Dr. Henry Waiters: The beginning of the apostasy in the church, Part 2
Continued from last week
After Christ’s ascension, some disciples thought it appropriate to honor him by assembling on the first day (Sunday), the day that he showed himself after his resurrection. Some did and some did not.
William Prynne says, “It is certain that Christ himself, his apostles and the primitive Christians for some good space of time did constantly observe the seventh-say Sabbath” — “Dissertation on the Lord’s Day Sabbath,” p. 33.
Morer, clergyman of the Church of England, says “The primitive Christians had a great veneration for the Sabbath, and spent the day in devotion and sermons.” — Morer’s “Dialogues on the Lord’s Day,” p. 189.
Neander the historian notes, “Opposition to Judaism introduced the particular festival of Sunday very early into the place of the Sabbath. The festival of Sunday, like all other festivals, was always only a human ordinance, and it was far from the intentions of the Apostles to establish a divine command in this respect, far from them, and from the early Apostolic Church, to transfer the laws of the Sabbath to Sunday.
But at the end of the second century, a false application of this kind had begun to take place; for men appear by that time to have considered laboring on Sunday a sin.” — Neander’s “Church History,” Roses’ translation — p. 186.
According to Dr. Lyman Abbot, “The current notion that Christ and his apostles authoritatively substituted the first day of the week for the seventh is absolutely without any authority in the New Testament.” — “Christian Union,” June 26, 1890.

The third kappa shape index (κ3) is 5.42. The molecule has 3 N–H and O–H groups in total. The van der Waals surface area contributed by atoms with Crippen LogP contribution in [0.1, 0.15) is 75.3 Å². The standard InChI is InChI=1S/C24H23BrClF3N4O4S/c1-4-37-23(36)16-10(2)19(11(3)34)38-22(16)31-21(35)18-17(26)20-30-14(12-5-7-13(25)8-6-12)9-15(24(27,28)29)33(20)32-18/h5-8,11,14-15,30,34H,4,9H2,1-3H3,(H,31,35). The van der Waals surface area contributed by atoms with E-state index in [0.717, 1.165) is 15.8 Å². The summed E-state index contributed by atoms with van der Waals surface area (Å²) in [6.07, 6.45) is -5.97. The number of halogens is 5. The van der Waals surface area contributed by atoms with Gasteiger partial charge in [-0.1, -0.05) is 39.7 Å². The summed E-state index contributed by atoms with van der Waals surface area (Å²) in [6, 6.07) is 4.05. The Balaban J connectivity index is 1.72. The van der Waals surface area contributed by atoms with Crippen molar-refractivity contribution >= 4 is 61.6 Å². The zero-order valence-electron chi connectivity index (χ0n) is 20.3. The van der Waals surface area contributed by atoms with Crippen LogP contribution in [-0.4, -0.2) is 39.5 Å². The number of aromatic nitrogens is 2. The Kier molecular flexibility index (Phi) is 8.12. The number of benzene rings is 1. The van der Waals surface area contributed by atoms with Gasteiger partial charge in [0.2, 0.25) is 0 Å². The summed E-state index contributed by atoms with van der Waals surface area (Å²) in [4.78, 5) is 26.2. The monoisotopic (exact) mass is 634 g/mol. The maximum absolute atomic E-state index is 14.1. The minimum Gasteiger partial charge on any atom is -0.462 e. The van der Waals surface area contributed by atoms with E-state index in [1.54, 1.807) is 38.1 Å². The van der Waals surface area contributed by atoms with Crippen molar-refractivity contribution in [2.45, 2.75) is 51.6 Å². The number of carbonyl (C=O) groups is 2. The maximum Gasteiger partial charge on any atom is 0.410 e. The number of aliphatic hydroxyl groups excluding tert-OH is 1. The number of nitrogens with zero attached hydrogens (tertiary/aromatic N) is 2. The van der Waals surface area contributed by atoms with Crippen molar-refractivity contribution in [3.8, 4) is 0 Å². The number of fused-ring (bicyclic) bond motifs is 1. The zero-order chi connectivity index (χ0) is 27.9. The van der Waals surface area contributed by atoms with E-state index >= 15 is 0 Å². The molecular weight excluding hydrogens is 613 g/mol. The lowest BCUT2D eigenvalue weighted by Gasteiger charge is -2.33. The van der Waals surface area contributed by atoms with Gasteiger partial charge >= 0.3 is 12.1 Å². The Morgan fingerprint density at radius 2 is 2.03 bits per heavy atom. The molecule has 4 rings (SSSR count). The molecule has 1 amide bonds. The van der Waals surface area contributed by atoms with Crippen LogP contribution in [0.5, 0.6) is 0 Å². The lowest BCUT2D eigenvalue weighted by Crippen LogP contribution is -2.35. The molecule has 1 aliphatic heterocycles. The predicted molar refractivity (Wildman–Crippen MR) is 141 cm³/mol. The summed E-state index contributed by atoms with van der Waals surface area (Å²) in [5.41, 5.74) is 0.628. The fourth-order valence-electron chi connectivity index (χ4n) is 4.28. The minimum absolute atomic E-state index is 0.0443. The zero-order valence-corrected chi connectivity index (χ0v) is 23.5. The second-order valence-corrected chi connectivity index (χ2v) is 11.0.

Farrar remarks, “The Christian Church made no formal, but a gradual and almost unconscious transference, of the one day to the other.” — “The Voice from Sinai,” p. 167.
“The first effort of the Roman Church to recognize Sunday was in 196 A.D. when Bishop Victor of Rome attempted to impose on all the churches the Roman custom of having the Passover, or Easter, celebrated every year on Sunday.” — Bower’s “History of the Popes,” vol. 1, pp. 18-19, styles “the first essay of papal usurpation.”
“One of the principal reasons for convoking the Council of Nice was to decide the questions relating to the observance of Easter; Easter day was fixed on the Sunday immediately following the full moon which was nearest after the vernal Equinox.” — Boyle’s “Historic View of the Council of Nice,” pp. 23-24, edition 1836.
Constantine urged the observance of this decree of the churches saying, “Let us have nothing in common with the most hostile rabble of the Jews” — Ibid., p. 53. He also issued an edict requiring the judges and the town people and the occupation of all trades “ to rest on the venerable day of the Sun.” — Encyclopedia Britannica article “Sunday,” p. 443.
To be continued
Dr. Waiters can be reached at 704-636-3369.